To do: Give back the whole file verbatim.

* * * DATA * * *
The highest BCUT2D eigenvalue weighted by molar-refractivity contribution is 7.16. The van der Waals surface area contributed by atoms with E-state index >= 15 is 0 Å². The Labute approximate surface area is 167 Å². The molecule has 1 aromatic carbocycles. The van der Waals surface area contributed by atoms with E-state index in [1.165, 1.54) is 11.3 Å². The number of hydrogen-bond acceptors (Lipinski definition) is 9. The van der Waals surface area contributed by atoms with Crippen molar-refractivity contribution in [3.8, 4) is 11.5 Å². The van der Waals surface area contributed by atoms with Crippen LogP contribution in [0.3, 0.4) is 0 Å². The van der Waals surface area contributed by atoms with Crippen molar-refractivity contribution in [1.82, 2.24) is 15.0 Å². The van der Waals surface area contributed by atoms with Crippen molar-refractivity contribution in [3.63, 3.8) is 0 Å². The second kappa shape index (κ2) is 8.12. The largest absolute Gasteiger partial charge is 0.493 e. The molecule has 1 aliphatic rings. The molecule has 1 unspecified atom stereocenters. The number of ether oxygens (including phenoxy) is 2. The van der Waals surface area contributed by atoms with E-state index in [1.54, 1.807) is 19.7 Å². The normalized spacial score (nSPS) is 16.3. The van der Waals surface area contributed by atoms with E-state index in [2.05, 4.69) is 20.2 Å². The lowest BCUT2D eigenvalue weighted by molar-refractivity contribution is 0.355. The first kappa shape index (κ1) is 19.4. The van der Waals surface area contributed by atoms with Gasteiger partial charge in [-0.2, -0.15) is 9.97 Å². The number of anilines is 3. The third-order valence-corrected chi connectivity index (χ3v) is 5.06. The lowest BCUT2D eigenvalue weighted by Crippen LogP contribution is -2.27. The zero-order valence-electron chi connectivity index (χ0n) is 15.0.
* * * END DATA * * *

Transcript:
The highest BCUT2D eigenvalue weighted by molar-refractivity contribution is 7.16. The van der Waals surface area contributed by atoms with E-state index >= 15 is 0 Å². The Labute approximate surface area is 167 Å². The molecule has 1 aromatic carbocycles. The van der Waals surface area contributed by atoms with E-state index in [1.165, 1.54) is 11.3 Å². The number of hydrogen-bond acceptors (Lipinski definition) is 9. The van der Waals surface area contributed by atoms with Crippen molar-refractivity contribution in [3.8, 4) is 11.5 Å². The van der Waals surface area contributed by atoms with Crippen LogP contribution in [0.3, 0.4) is 0 Å². The van der Waals surface area contributed by atoms with Crippen molar-refractivity contribution in [1.82, 2.24) is 15.0 Å². The van der Waals surface area contributed by atoms with Crippen molar-refractivity contribution in [3.63, 3.8) is 0 Å². The second kappa shape index (κ2) is 8.12. The largest absolute Gasteiger partial charge is 0.493 e. The molecule has 1 aliphatic rings. The molecule has 1 unspecified atom stereocenters. The number of ether oxygens (including phenoxy) is 2. The van der Waals surface area contributed by atoms with E-state index in [1.54, 1.807) is 19.7 Å². The normalized spacial score (nSPS) is 16.3. The van der Waals surface area contributed by atoms with E-state index in [2.05, 4.69) is 20.2 Å². The lowest BCUT2D eigenvalue weighted by molar-refractivity contribution is 0.355. The first kappa shape index (κ1) is 19.4. The van der Waals surface area contributed by atoms with Gasteiger partial charge in [-0.2, -0.15) is 9.97 Å². The number of anilines is 3. The third-order valence-corrected chi connectivity index (χ3v) is 5.06. The lowest BCUT2D eigenvalue weighted by Crippen LogP contribution is -2.27. The zero-order valence-electron chi connectivity index (χ0n) is 15.0.